There is a lot that needs to be done if Africa, in particular Member States, are to benefit from the very rich jurisprudence of international and regional human rights bodies, including the African Court.
First, there is need for Member States to recognise the very important role of the Court in the realization of the objectives of the African Union and Agenda 2063.
Secondly, Member States must put in place concrete measures at the supra and well as national level to monitor implementation of decisions from international bodies. These measures may include but not limited to appointment of focal points, making such decisions directly implementable at the domestic level, thirdly, there is need for very wide dissemination of judgments of international human rights bodies, and training for lawyers and magistrates/judges on the possibility of incorporating such judgments before domestic systems.
Fourth, there is need to provide technical assistance to Member States that may be willing but not able to undertake the necessary reforms to be able to implement or incorporate Court decisions. To this end, the Court calls on the African Union, in particular the Specialised Technical Committee on Justice and Legal Affairs, to urgently finalise consideration of the Framework Document on Compliance and Monitoring of Court Judgments, which provides for the establishment of a Human Rights Fund to facilitate technical assistance.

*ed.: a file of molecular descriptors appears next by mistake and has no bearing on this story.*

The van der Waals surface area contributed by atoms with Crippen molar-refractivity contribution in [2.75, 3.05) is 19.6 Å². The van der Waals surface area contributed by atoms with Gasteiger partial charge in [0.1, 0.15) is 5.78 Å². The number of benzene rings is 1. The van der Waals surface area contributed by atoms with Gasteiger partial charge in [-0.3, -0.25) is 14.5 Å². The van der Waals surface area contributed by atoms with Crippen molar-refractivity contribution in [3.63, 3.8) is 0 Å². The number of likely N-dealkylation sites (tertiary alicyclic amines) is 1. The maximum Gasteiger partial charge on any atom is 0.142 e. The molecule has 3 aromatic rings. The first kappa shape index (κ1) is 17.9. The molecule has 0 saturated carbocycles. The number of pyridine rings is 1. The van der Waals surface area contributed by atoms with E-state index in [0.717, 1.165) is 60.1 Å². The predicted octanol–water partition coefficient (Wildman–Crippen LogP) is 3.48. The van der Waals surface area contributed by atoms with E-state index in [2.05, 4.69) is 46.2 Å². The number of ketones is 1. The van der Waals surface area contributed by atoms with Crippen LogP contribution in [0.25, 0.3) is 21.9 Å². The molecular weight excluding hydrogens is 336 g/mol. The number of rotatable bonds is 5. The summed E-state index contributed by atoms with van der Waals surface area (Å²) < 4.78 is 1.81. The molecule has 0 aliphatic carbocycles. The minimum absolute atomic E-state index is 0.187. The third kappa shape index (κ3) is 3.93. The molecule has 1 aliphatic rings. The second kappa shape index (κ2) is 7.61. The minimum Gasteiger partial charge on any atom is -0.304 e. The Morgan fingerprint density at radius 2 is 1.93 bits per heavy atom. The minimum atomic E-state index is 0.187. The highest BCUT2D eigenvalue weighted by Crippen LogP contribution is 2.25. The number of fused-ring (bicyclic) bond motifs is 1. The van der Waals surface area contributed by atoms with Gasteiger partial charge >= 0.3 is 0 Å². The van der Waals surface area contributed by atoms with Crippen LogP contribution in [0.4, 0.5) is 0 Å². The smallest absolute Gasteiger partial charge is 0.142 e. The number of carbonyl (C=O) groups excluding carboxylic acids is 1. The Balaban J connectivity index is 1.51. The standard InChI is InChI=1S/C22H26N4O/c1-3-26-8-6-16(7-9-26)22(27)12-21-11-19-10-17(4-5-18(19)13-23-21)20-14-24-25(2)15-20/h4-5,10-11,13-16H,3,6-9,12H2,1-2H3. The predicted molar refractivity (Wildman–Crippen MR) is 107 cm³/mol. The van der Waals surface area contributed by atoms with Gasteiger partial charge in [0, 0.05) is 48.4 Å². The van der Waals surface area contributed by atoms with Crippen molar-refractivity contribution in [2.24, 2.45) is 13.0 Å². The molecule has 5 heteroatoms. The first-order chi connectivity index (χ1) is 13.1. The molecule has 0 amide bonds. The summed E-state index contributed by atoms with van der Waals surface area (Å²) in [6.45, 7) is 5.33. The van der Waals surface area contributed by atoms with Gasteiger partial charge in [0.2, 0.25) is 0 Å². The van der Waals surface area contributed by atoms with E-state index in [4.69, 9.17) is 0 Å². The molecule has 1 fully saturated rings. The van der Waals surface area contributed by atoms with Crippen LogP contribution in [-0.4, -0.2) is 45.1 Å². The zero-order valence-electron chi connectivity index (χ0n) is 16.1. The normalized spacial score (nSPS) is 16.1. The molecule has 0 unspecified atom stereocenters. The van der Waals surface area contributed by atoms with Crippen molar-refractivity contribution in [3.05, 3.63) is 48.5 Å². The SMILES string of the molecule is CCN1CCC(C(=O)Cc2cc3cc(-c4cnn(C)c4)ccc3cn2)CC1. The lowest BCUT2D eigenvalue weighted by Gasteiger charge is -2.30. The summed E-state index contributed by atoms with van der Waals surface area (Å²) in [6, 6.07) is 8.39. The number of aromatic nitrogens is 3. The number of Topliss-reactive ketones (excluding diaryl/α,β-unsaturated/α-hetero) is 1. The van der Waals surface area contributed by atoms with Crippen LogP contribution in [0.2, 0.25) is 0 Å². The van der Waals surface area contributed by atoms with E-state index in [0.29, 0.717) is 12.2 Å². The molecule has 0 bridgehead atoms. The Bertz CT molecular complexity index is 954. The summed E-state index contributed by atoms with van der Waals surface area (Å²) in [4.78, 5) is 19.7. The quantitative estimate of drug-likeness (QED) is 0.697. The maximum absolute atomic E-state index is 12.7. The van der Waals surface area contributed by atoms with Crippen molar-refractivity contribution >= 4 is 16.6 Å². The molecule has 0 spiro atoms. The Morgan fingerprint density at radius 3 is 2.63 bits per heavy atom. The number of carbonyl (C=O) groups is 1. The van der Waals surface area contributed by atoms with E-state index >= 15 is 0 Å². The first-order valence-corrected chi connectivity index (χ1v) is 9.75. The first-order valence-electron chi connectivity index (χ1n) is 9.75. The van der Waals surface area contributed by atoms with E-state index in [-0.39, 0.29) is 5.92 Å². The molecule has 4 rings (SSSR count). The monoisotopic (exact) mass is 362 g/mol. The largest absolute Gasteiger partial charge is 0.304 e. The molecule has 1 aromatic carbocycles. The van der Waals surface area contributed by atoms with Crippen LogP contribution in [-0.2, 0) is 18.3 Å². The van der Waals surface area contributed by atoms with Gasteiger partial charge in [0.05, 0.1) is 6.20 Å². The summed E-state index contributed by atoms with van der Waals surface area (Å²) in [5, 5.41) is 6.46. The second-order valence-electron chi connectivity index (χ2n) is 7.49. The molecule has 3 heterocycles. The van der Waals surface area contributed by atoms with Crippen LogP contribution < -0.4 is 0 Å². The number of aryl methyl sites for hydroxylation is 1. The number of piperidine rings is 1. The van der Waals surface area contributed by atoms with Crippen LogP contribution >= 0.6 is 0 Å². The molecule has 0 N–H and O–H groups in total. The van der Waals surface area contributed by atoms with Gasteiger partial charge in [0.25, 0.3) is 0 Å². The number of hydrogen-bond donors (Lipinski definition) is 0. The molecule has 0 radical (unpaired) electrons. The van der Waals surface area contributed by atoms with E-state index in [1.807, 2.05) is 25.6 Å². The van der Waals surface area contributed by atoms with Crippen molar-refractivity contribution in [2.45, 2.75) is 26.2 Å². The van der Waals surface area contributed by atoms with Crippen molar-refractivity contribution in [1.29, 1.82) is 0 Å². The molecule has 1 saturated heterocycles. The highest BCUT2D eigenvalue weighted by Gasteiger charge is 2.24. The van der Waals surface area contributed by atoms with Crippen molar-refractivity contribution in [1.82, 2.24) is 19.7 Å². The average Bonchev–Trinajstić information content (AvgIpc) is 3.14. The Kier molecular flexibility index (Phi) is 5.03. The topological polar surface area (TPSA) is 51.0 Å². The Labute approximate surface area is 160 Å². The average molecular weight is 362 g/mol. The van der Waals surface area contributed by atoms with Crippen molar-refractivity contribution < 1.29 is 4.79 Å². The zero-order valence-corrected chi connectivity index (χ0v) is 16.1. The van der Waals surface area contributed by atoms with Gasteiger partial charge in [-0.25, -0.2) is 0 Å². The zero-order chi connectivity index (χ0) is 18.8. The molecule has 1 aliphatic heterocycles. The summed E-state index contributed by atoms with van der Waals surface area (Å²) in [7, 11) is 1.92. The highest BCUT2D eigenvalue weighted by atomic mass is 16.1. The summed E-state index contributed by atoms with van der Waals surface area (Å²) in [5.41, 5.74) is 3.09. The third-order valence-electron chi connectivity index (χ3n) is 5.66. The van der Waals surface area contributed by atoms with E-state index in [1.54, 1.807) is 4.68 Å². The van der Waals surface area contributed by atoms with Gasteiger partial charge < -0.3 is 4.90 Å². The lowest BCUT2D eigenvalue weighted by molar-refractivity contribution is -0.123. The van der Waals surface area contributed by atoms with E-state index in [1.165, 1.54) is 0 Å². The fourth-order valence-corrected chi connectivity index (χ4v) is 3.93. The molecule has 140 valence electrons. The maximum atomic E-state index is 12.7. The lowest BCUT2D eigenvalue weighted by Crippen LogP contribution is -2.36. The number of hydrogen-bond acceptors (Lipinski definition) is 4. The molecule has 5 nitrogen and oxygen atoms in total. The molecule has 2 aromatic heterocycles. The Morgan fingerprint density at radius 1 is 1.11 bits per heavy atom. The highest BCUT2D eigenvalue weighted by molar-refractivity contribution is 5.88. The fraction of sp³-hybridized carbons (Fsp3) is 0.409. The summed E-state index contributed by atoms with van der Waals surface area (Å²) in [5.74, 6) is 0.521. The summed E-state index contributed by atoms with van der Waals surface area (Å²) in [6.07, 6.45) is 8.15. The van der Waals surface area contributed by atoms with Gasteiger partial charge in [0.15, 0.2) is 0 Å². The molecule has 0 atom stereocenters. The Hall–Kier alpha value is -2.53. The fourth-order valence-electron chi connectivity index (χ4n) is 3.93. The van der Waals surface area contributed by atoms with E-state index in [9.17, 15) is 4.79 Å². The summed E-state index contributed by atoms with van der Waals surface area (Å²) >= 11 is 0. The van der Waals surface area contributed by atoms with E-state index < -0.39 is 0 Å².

Within the framework of the biennial Judicial Dialogue between the African Court and national judiciaries, measures are already being taken to ensure better collaboration and synergies. In this regard, the Court is developing an Online Human Rights Course for Judges and Magistrates in the continent.
The Court recognizes that its mandate is to complement and supplement the work that Member States are doing at the domestic level to promote and protect human and peoples’ rights. The Court is not and cannot replace the domestic institutions charged with this exercise, as the primary responsibility for the promotion and protection of human rights resides with Member States.